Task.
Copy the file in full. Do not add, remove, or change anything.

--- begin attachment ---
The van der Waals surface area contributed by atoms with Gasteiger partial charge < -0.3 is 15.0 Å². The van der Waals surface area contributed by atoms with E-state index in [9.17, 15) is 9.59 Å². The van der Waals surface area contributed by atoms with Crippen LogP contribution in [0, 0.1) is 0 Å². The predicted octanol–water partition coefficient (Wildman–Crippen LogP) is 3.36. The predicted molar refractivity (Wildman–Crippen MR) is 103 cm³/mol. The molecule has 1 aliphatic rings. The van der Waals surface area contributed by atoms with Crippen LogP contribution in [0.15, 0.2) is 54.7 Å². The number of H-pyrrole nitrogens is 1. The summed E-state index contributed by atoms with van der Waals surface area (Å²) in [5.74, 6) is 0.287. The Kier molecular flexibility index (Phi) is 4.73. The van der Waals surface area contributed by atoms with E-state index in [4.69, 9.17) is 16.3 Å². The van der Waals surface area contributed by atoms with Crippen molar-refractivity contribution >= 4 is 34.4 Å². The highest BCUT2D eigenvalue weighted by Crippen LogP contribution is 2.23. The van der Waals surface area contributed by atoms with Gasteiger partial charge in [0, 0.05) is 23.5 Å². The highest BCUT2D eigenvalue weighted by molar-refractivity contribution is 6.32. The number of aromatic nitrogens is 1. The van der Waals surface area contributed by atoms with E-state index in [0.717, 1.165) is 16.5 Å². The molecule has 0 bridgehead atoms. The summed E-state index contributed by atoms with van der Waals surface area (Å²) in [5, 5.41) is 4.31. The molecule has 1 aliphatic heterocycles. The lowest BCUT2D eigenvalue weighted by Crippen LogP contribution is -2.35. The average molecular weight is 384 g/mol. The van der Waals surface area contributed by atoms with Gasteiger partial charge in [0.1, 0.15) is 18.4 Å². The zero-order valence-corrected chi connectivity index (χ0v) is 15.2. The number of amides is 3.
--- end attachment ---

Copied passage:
The van der Waals surface area contributed by atoms with Gasteiger partial charge < -0.3 is 15.0 Å². The van der Waals surface area contributed by atoms with E-state index in [9.17, 15) is 9.59 Å². The van der Waals surface area contributed by atoms with Crippen LogP contribution in [0, 0.1) is 0 Å². The predicted octanol–water partition coefficient (Wildman–Crippen LogP) is 3.36. The predicted molar refractivity (Wildman–Crippen MR) is 103 cm³/mol. The molecule has 1 aliphatic rings. The van der Waals surface area contributed by atoms with Crippen LogP contribution in [0.15, 0.2) is 54.7 Å². The number of H-pyrrole nitrogens is 1. The summed E-state index contributed by atoms with van der Waals surface area (Å²) in [5.74, 6) is 0.287. The Kier molecular flexibility index (Phi) is 4.73. The van der Waals surface area contributed by atoms with E-state index in [4.69, 9.17) is 16.3 Å². The van der Waals surface area contributed by atoms with Crippen molar-refractivity contribution >= 4 is 34.4 Å². The highest BCUT2D eigenvalue weighted by Crippen LogP contribution is 2.23. The van der Waals surface area contributed by atoms with Gasteiger partial charge in [0, 0.05) is 23.5 Å². The highest BCUT2D eigenvalue weighted by molar-refractivity contribution is 6.32. The number of aromatic nitrogens is 1. The van der Waals surface area contributed by atoms with E-state index in [0.717, 1.165) is 16.5 Å². The molecule has 0 bridgehead atoms. The summed E-state index contributed by atoms with van der Waals surface area (Å²) in [5, 5.41) is 4.31. The molecule has 1 aliphatic heterocycles. The lowest BCUT2D eigenvalue weighted by Crippen LogP contribution is -2.35. The average molecular weight is 384 g/mol. The van der Waals surface area contributed by atoms with Gasteiger partial charge in [0.1, 0.15) is 18.4 Å². The zero-order valence-corrected chi connectivity index (χ0v) is 15.2. The number of amides is 3.